At just 50 minutes in duration Brian Friel’s two-handed homage to Chekhov is a short piece. In the hands of the intoxicating Niamh Cusack and Sean Gallagher it flashes past in an instant. No sooner are you seated expectantly in the dark of the studio theatre than you are you are back in the bar euologising the virtues of these two outstanding actors for bringing to life a work of such understated genius.
As a punter, I admit, I was left thirsting for more so thankfully this was the first night of a month-long season of three works by Ireland’s greatest living playwright. It is a worthy and welcome Celtic addition to the two other previous writer’s seasons in Sheffield, both of which produced memorable theatre from the pens of Michael Frayn and Sir David Hare.
Set in a drab Moscow café sometime in the early years of Bolshevik Russia, Friel propels his two émigrés from Chekhov forward in time. Sonya Serebriakova is the spinster niece of Uncle Vanya left to manage alone the last bankrupt days of a failing family estate whose demise – and the descent of the country into future famine - is about to be hastened by the crazy advice of the new commissars who urge her to grub up her crops and plant trees.
Andrey Prosorov is the ne’er do well brother and fallen scholar of Three Sisters. It is the second and more truthful meeting between the pair. Fuelled by vodka these two lost souls, representatives of a bourgeois class about to be expunged under the failed experiments of the Soviet century, grab a few moments of comfort as they confront the “endless tundra” of loneliness they must and will endure.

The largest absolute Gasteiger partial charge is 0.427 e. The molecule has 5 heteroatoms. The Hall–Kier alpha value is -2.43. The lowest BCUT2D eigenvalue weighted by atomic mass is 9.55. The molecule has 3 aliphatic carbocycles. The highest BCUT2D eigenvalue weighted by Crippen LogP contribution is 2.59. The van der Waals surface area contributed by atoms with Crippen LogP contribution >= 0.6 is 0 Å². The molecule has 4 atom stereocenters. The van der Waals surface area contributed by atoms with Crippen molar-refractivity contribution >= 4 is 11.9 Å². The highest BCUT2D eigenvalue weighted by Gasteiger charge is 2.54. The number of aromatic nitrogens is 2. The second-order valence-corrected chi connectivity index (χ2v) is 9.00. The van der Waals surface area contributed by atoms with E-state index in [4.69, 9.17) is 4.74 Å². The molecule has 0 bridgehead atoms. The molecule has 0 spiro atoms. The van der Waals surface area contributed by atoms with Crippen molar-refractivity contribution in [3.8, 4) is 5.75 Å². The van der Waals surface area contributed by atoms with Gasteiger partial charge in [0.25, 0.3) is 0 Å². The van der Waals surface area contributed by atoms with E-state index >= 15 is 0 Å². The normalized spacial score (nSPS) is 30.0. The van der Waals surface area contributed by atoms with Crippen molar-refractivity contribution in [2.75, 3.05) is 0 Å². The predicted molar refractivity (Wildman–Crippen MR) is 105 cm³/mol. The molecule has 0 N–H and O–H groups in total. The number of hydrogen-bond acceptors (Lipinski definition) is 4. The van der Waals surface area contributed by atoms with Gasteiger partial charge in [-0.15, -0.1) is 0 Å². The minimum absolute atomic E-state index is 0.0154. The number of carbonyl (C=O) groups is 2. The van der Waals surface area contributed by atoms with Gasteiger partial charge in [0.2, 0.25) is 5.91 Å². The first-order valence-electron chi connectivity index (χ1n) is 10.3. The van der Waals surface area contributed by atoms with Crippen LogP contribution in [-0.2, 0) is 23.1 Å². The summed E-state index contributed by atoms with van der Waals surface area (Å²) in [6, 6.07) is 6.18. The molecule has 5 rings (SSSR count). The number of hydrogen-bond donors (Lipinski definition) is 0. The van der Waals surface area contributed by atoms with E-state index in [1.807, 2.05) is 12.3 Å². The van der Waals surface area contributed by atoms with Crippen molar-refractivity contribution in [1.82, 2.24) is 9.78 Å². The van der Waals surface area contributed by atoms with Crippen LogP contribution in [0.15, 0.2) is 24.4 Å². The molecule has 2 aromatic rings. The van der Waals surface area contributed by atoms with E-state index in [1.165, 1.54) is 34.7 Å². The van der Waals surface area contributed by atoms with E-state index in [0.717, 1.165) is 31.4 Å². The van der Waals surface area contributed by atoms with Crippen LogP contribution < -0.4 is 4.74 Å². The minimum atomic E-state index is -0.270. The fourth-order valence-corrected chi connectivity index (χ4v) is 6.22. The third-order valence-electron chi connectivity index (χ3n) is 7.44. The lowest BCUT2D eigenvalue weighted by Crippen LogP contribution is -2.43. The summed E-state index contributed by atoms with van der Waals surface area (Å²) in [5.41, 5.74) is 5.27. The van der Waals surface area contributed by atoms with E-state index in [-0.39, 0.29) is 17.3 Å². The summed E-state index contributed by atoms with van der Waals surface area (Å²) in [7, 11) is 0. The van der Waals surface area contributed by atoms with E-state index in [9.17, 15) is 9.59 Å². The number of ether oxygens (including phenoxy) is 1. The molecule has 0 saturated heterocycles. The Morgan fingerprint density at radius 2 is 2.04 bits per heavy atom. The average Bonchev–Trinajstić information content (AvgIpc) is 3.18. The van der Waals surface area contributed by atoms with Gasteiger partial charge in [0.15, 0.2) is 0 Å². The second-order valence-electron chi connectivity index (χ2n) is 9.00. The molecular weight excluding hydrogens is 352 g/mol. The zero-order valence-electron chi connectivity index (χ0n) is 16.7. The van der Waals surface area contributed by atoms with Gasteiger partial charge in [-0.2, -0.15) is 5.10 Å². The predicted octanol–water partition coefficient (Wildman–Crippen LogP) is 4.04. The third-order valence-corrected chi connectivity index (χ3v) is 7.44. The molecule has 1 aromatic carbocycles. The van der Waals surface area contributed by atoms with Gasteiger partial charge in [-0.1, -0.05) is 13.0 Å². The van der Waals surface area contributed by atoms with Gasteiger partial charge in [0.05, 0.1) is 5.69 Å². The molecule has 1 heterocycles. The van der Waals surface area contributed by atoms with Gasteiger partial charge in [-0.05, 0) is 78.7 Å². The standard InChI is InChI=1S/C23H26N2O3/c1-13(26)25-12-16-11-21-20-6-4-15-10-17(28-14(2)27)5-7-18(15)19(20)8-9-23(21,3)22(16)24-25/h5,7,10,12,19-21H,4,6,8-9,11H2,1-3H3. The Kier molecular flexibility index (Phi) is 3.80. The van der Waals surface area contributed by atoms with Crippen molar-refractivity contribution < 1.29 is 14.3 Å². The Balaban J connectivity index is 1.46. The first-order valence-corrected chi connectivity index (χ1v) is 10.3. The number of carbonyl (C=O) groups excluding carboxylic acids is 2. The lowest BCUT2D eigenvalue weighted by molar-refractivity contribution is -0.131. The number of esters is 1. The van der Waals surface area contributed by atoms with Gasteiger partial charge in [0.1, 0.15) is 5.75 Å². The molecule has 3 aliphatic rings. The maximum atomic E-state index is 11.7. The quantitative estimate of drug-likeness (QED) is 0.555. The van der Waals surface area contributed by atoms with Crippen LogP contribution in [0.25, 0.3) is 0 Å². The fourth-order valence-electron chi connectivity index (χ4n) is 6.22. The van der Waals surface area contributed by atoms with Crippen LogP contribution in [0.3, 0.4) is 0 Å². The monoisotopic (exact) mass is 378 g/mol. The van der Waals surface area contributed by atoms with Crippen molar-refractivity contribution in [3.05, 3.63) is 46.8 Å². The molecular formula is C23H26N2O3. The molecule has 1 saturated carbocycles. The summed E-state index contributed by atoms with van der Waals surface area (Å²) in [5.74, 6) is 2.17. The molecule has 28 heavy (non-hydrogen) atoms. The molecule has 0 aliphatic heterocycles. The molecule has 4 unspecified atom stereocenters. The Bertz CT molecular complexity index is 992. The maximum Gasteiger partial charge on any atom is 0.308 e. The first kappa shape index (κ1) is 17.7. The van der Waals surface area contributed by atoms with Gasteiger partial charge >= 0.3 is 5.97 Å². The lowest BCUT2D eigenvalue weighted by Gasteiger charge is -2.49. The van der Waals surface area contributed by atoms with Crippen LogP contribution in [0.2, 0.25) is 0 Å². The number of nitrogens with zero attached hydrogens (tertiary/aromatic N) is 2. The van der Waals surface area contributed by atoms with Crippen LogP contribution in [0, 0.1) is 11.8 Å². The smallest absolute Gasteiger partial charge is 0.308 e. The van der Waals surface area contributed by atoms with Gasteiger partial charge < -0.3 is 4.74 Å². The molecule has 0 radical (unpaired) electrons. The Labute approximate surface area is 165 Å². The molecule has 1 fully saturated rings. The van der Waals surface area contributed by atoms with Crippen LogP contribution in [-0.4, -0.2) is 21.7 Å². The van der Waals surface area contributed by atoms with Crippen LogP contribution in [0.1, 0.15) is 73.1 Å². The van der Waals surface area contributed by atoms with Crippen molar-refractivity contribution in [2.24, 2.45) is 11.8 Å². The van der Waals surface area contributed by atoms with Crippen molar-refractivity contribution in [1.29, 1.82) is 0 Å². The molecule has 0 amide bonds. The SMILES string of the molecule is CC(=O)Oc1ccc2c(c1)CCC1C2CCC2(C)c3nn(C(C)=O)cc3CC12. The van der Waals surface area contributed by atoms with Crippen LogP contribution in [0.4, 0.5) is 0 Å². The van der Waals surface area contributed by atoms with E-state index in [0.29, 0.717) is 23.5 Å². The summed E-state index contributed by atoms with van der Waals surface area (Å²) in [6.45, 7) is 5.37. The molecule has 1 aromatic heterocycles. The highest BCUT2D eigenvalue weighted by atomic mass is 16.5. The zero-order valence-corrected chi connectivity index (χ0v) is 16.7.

Cusack is at first distracted then cautiously welcoming of Andrey as she accedes to revisit the previous night of pleasant conversation and protective lies with which each assails the other.
But bit by bit, she allows the brittle façade to crack and then shatter revealing the empty husk of her years of secret and unrequited devotion to a disappointed local doctor she exquisitely characterises as “a man of vision, close to saintliness and not always sober.”
Andrey by contrast is immediately bouncy and likeable. Clownish in his formal tails, little by little he sets about coming clean on the “tiny fables” and “fictions” he has spun to portray himself as some kind of eligible suitor during the previous night.
He reveals himself fully in the moment he angrily denounces his sisters for their “stupid” fantasies of a “Moscow dream life” – an existence which remains defiantly out of reach to them in their provincial exile. Gallagher’s crumpled face is a shattering picture of shame as Sonya, by now a little drunk, is emboldened by his embellishments to stay on in Moscow and treat herself to a night of Puccini.
Sad and desperately tender, this was a brief overture to what promises to be a rewarding season.
Afterplay, Translations and Wonderful Tennessee at Sheffield Theatres to 8 March